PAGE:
Filipino Food Month 2024: Tuklasin Ang Mga Lutong Pinoy!

Filipino Food Month 필리핀 배달 Food delivery ph - LAHAT FOOD

Magkaon na ta, mangan kan, pangaon kita, mangan ta pa mu. Kahit ano mang diakleto, iisa lamang ang pagpapakahulugan. Kain na! Let’s eat! Celebrate the entire month of April by appreciating and embracing the foods we were born into. Happy Filipino Food Month, everyone! Make this month a memorable one by trying local foods and discovering the history behind them.

About Filipino Food Month

Every year in April, the Philippines celebrates and observes Filipino Food Month, also known as “Buwan ng Kalutong Pilipino”, in accordance with Presidential Proclamation 469 proclaimed by the former President Rodrigo Duterte. This is to “foster the preservation, enrichment, and dynamic evolution of a Filipino national culture”. (Malacañang Palace, Proclamation No. 469 “Buwan ng Kalutong Filipino or Filipino Food Month”)

Filipino Food Month 필리핀 배달 Food delivery ph - LAHAT FOOD
(Photo courtesy: Filipino Food Month Official Facebook Page)

During this month, the government encourages both government and non-government agencies, universities, and other private sectors to participate in celebrating the abundant local harvest and the various Filipino delicacies that make the country unique. With that being said, this April 2024, let’s join the National Commission for Culture and the Arts, the Department of Agriculture, the Department of Tourism, and the Philippine Culinary Heritage Movement in their celebration of Filipino Food Month 2024 with the theme “Kalutong Filipino, Lakas ng Kabataang Makabago”. Various activities highlighting Filipino cuisines, history, and food art will be held this month. So, don’t forget to check their social media accounts to stay updated on this event. Get updates by clicking this link. 

Maligayang Buwan ng Kalutong Filipino!

The History Behind Our Favorite Filipino Foods

Adobo ng Luzon

Walang papantay sa sarap ng paboritong ulam ng bawat Pilipino: ang Adobo. This classic Filipino dish has been passed down in every Filipino home, making it more memorable for everyone. Moreover, exploring how it was invented and its historical significance is the best thing to look into, especially during Filipino Food Month.

Adobo is a Filipino national dish that derives from the Spanish word “adobar”, meaning “to marinate”. Guess what the magic behind this dish is? That’s right, vinegar! Vinegar is the reason why this dish has lasted for centuries because of its acetic acid. The acetic acid in vinegar can increase the acidity of vegetables, meat, and other food ingredients, which is why vinegar is commonly used for food preservation.

On the other hand, the said Filipino dish was first recorded by a Spanish priest named Pedro de San Buenaventura, author of Vocabulario de la lengua Tagala, the first Tagalog dictionary in 1613. In his dictionary, the term “adobo de los naturales” has similarities with a particular dish in Spain and Mexico, yet there are many differences in the spices used.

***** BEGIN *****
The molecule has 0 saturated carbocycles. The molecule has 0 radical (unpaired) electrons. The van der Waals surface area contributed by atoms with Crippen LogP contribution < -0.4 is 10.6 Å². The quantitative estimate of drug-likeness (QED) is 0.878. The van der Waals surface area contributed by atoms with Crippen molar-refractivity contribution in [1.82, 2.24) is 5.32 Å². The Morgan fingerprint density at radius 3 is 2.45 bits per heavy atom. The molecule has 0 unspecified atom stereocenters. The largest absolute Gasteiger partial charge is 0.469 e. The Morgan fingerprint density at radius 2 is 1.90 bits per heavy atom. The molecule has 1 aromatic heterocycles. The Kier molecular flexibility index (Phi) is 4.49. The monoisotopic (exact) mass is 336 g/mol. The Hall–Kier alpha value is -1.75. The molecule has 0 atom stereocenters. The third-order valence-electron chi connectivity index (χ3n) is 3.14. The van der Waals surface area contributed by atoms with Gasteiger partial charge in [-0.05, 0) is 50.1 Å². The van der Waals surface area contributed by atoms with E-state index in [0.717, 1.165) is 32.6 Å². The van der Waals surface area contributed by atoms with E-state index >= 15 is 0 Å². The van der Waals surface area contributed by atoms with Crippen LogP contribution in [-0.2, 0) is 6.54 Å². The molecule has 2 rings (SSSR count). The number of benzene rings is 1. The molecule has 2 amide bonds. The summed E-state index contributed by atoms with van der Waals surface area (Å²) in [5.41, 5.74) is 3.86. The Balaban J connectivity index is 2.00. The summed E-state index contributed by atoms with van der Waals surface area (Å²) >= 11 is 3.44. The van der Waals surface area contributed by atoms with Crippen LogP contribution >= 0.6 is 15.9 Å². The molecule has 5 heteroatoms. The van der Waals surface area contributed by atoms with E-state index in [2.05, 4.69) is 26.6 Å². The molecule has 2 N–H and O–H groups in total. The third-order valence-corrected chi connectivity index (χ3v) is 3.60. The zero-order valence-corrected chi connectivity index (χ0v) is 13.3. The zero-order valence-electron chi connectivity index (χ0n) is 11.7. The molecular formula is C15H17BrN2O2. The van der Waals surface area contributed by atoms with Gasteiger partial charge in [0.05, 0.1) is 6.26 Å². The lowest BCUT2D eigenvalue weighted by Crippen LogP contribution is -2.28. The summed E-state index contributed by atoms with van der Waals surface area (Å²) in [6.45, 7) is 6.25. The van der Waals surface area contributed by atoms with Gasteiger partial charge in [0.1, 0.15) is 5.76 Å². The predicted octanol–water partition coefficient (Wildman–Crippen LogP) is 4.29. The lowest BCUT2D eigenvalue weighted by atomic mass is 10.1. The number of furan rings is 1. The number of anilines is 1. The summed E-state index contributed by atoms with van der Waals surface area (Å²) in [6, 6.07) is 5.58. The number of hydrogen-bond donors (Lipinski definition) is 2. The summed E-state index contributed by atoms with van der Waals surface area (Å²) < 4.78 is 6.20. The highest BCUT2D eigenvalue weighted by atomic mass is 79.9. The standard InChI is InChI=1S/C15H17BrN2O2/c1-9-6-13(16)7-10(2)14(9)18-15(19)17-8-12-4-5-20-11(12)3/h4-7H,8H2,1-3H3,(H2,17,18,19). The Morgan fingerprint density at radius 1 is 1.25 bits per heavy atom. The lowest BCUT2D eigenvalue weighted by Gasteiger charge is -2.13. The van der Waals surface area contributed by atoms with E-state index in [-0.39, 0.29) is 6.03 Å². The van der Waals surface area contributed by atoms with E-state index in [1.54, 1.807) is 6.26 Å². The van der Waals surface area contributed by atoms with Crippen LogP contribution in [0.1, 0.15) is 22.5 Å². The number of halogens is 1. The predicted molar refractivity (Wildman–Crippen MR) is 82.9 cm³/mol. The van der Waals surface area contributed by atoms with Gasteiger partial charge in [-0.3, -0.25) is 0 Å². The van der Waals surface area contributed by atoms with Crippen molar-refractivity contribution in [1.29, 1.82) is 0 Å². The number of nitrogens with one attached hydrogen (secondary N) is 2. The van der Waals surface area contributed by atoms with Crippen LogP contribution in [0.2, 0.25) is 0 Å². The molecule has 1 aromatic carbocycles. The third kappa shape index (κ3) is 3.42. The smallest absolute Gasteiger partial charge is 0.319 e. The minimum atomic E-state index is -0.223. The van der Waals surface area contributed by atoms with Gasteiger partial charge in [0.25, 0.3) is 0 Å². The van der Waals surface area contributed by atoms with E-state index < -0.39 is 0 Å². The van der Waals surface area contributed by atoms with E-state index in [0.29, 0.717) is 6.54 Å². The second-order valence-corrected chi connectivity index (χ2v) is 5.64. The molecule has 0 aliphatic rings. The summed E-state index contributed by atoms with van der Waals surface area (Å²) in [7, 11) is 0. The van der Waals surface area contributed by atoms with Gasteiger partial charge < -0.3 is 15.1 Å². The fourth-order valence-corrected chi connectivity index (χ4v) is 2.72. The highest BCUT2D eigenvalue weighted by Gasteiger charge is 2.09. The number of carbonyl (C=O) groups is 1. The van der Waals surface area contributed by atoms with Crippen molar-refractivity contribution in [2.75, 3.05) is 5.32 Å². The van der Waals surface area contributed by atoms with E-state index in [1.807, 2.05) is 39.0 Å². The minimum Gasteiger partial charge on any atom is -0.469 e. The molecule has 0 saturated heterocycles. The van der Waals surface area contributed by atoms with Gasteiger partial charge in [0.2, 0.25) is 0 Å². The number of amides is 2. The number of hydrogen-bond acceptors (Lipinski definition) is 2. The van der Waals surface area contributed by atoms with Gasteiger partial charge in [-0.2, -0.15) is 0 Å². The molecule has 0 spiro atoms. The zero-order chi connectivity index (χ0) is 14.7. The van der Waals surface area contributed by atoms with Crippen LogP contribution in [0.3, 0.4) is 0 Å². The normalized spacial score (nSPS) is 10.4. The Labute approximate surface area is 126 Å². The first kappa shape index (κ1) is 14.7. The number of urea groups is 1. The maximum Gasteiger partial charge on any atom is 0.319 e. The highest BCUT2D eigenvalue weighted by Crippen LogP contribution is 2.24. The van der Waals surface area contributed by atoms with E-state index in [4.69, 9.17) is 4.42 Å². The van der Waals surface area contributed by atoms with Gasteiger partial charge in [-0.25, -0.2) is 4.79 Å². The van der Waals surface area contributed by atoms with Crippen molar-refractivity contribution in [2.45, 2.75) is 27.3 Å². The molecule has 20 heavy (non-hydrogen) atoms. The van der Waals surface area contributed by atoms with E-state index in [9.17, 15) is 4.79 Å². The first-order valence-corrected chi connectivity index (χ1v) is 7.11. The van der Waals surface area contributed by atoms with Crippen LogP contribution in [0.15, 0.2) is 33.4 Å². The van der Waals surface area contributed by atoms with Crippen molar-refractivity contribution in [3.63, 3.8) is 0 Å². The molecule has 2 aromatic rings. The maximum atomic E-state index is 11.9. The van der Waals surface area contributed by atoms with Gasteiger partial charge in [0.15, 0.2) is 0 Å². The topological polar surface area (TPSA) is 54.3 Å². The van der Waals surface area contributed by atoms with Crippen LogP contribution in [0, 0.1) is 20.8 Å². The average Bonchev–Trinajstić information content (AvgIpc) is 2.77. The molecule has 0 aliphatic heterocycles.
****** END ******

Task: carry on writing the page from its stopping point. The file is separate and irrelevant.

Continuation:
Today, adobo has many versions in every province in the country. In fact, Bicolanos have their version called Adobo sa Gata. Whereas, Tagalogs have Adobo sa Puti. And then, Ilocanos also have Apan-apan Adobado, an adobo dish that uses water spinach rather than chicken or pork meats.

 

Try this spicy version of adobo specialized by my father. Here’s the Adobo (Tatay Bitoy’s version):

Adobong Manok 필리핀 배달 delivery ph - LAHAT

Bicol Express ng Bicol

Secondly, make a stop as the spiciest yet mouthwatering Filipino dish from the south is here to welcome all the foodie passengers: the Bicol Express. But before we proceed with the spicy discussion, let’s look into the history of this dish.

There is still a rumor circulating about the invention of the Bicol Express. However, according to the locals, this dish was unnamed and sold before on the train in the Bicol region. One day, a woman named Cely Kalaw tried this particular dish and was mesmerized by its coconut milk and chili taste (as she was a lover of coconut milk-based dishes herself). During the 1960s, Ms. Kalaw joined a competition in Metro Manila wherein she introduced the unnamed dish. Later on, she named the dish Bicol Express, after where it was first popularized: the train station in Bicol.

Undeniably, we can see the beauty of how locals create magnificent dishes without knowing how they will affect their everyday lives. For instance, Ms. Kalaw naming this dish without foreseeing its impact on Bicol’s tourism is quite amusing.

Letchon ng Cebu

Do you hear that sound? That crunchy dish you just heard of is from the popular dish of the Queen City of the South, the one and only Letchon of Cebu.

The origin of Letchon can be traced back to the 1920s when the first Letchoneros cooked this dish in Talisay City, Cebu. During those times, Cebuanos preferred this dish as “inasal”, derived from their term “asal”, meaning cooking over live coal.